Software

Setting up the Raspberry Pi

  1. Download the New Out Of the Box Software (NOOBS) and place it on the SD card by following the directions here.

  2. Get the Raspberry Pi running by following the official Quick Start Guide. Choose the (default) Raspbian operating system.

  3. Get accurate internet time by running the following commands in the terminal window:

    sudo apt-get install ntpdate
    sudo ntpdate -u ntp.ubuntu.com
    
  4. Update the operating system to the latest version:
    sudo apt-get update
    sudo apt-get upgrade
    sudo apt-get dist-upgrade
    
  5. If you plan to use the WiFi, set it up. We used an Edimax EW-7811Un USB WiFi dongle and followed the instructions here. Note that this particular adapter has a power-saving feature that will cause it to go to sleep after a period of inactivity (about 10 hours in our experience). If you want to be able to connect to the Pi at all times, for example for debugging purposes, it is best to disable this feature by creating a file,
    sudo nano /etc/modprobe.d/8192cu.conf
    

    and adding the lines,

    # Disable power management
    options 8192cu rtw_power_mgnt=0 rtw_enusbss=0
    

    Hit Ctrl-X to exit. See this thread for more details.

  6. If you haven’t done it during setup, run sudo raspi-config and enable the camera module.

  7. To disable the camera LED (which may scare the birds and produces artifacts in low-light pictures), run

    sudo nano /boot/config.txt
    

    and at the end of the file add a line,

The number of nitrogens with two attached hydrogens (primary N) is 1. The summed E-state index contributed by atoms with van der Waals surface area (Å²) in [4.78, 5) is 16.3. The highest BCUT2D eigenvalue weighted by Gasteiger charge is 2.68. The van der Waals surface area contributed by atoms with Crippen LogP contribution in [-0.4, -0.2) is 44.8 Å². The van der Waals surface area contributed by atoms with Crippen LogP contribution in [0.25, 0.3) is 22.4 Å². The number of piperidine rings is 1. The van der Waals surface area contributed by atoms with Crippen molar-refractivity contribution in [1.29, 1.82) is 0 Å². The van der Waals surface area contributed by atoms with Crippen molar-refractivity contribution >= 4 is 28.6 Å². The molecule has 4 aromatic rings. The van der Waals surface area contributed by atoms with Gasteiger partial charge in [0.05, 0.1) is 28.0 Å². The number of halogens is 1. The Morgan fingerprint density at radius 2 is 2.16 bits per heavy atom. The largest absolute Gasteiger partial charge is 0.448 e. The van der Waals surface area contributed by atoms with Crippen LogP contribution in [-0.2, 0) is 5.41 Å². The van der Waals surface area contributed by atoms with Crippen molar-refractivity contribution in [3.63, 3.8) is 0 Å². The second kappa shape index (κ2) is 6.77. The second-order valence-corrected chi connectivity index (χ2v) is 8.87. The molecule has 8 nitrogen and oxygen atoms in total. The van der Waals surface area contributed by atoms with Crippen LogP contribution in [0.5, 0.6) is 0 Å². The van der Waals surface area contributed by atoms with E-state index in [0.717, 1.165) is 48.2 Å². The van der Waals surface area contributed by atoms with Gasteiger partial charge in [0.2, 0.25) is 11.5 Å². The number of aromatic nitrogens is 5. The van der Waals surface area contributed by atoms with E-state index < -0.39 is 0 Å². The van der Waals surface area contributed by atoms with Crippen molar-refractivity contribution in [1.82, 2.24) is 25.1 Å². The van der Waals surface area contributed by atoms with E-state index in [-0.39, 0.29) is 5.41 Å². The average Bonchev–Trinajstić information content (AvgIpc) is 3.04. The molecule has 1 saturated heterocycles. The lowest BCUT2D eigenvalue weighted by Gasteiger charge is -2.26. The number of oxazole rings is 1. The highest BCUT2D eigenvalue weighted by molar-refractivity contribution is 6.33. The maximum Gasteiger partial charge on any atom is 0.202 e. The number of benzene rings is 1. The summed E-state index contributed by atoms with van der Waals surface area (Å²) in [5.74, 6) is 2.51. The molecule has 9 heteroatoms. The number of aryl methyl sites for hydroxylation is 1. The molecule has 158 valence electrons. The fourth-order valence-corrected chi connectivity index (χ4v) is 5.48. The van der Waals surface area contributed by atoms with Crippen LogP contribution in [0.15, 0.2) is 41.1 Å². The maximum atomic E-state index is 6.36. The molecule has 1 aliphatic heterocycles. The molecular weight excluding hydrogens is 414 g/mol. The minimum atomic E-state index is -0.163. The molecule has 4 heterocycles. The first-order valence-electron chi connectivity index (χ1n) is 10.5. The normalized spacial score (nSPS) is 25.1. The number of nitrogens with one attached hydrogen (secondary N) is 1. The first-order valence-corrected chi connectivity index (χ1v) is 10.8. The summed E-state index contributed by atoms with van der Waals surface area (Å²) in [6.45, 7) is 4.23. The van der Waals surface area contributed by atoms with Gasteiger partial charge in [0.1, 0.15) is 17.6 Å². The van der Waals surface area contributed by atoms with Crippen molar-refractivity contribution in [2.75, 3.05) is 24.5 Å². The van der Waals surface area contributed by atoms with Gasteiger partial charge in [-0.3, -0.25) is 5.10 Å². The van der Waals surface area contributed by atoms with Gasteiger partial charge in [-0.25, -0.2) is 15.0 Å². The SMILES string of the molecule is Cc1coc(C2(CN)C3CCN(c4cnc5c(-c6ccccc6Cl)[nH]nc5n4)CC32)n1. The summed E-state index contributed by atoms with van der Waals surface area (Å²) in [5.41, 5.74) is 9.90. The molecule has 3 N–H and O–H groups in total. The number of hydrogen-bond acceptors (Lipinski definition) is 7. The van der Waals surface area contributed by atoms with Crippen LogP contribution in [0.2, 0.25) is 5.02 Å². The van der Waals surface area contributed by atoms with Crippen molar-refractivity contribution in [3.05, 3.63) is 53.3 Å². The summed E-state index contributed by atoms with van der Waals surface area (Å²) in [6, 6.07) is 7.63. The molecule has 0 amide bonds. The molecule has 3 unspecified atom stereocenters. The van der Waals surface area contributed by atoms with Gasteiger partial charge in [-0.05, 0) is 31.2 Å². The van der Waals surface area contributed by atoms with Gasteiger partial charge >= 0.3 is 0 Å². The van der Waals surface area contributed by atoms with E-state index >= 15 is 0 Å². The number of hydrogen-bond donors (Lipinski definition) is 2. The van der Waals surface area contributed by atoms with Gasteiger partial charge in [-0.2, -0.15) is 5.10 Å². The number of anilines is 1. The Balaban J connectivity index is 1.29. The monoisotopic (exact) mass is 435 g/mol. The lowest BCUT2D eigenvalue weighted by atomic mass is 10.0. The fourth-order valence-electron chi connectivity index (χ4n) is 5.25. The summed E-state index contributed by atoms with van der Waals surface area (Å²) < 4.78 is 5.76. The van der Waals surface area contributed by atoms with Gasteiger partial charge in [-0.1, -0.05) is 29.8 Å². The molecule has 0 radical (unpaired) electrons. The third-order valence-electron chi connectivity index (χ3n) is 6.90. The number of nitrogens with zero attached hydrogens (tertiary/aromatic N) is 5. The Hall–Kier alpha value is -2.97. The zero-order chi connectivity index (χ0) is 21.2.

disable_camera_led=1
    

    Hit Ctrl-X to exit.

Setting up the bird feeder software

  1. Get a copy of our code from GitHub to the Raspberry Pi. There are various ways to do this, but the simplest is to install git,

    sudo apt-get install git
    

    and then use the command,

    git clone https://github.com/tpudlik/Birdfeeder.git
    

    This will create a directory Birdfeeder in the current working directory containing a copy of the code.

  2. Install picamera, the Python library for the Raspberry Pi camera, by typing

    sudo apt-get install python-picamera
    
  3. Install the pip Python package manager:
    sudo apt-get install python-pip
    
  4. If you want to upload your photos to Dropbox, install the Python Dropbox API:
    sudo pip install dropbox
    
  5. If you want to upload your photos to Twitter, install the Python Twitter API:
    sudo pip install twython
    
  6. If you want to upload your photos to Flickr, install the Python Flickr API:
    sudo pip install flickr-api
    
  7. Install the Python GPIO library:
    sudo apt-get install python-dev
    sudo apt-get install python-rpi.gpio
    
  8. Install Pillow, an image processing library. This may take a while.
    sudo pip install pillow
    

    Currently, this package is only used if you tweet the pictures. If you intend to only store them locally, or to use Dropbox or Flickr, you can omit this dependency.

Configuring Dropbox, Flickr and Twitter

If you want your pictures automatically uploaded, rather than merely stored locally on the device, you will want to set up Dropbox, Flickr or Twitter integration. You can use any or all of them, and enable or disable their use at any time through configuration options. This section describes the initial, one-time setup.